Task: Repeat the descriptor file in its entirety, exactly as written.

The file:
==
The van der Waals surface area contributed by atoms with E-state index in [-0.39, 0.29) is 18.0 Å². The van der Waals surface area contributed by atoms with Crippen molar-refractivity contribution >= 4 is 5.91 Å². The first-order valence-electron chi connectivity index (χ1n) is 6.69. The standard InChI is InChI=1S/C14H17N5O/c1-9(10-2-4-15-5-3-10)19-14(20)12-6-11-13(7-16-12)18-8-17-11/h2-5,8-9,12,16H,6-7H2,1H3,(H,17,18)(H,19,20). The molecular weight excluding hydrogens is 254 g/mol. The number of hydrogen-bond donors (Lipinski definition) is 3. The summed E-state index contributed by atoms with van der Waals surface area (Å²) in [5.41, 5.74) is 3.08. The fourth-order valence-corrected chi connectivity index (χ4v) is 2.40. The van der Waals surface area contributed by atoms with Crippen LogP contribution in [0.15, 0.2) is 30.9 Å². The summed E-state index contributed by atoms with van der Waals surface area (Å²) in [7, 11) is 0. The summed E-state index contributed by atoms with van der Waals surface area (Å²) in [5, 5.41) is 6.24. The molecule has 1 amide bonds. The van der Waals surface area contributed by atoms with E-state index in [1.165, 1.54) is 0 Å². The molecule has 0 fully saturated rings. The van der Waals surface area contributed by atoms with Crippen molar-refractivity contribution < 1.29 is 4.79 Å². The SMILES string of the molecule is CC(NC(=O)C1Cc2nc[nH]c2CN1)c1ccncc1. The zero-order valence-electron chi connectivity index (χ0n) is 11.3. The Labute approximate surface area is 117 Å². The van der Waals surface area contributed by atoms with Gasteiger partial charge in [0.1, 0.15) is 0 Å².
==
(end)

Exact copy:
The van der Waals surface area contributed by atoms with E-state index in [-0.39, 0.29) is 18.0 Å². The van der Waals surface area contributed by atoms with Crippen molar-refractivity contribution >= 4 is 5.91 Å². The first-order valence-electron chi connectivity index (χ1n) is 6.69. The standard InChI is InChI=1S/C14H17N5O/c1-9(10-2-4-15-5-3-10)19-14(20)12-6-11-13(7-16-12)18-8-17-11/h2-5,8-9,12,16H,6-7H2,1H3,(H,17,18)(H,19,20). The molecular weight excluding hydrogens is 254 g/mol. The number of hydrogen-bond donors (Lipinski definition) is 3. The summed E-state index contributed by atoms with van der Waals surface area (Å²) in [5.41, 5.74) is 3.08. The fourth-order valence-corrected chi connectivity index (χ4v) is 2.40. The van der Waals surface area contributed by atoms with Crippen LogP contribution in [0.15, 0.2) is 30.9 Å². The summed E-state index contributed by atoms with van der Waals surface area (Å²) in [7, 11) is 0. The summed E-state index contributed by atoms with van der Waals surface area (Å²) in [5, 5.41) is 6.24. The molecule has 1 amide bonds. The van der Waals surface area contributed by atoms with E-state index in [1.165, 1.54) is 0 Å². The molecule has 0 fully saturated rings. The van der Waals surface area contributed by atoms with Crippen molar-refractivity contribution < 1.29 is 4.79 Å². The SMILES string of the molecule is CC(NC(=O)C1Cc2nc[nH]c2CN1)c1ccncc1. The zero-order valence-electron chi connectivity index (χ0n) is 11.3. The Labute approximate surface area is 117 Å². The van der Waals surface area contributed by atoms with Gasteiger partial charge in [0.1, 0.15) is 0 Å².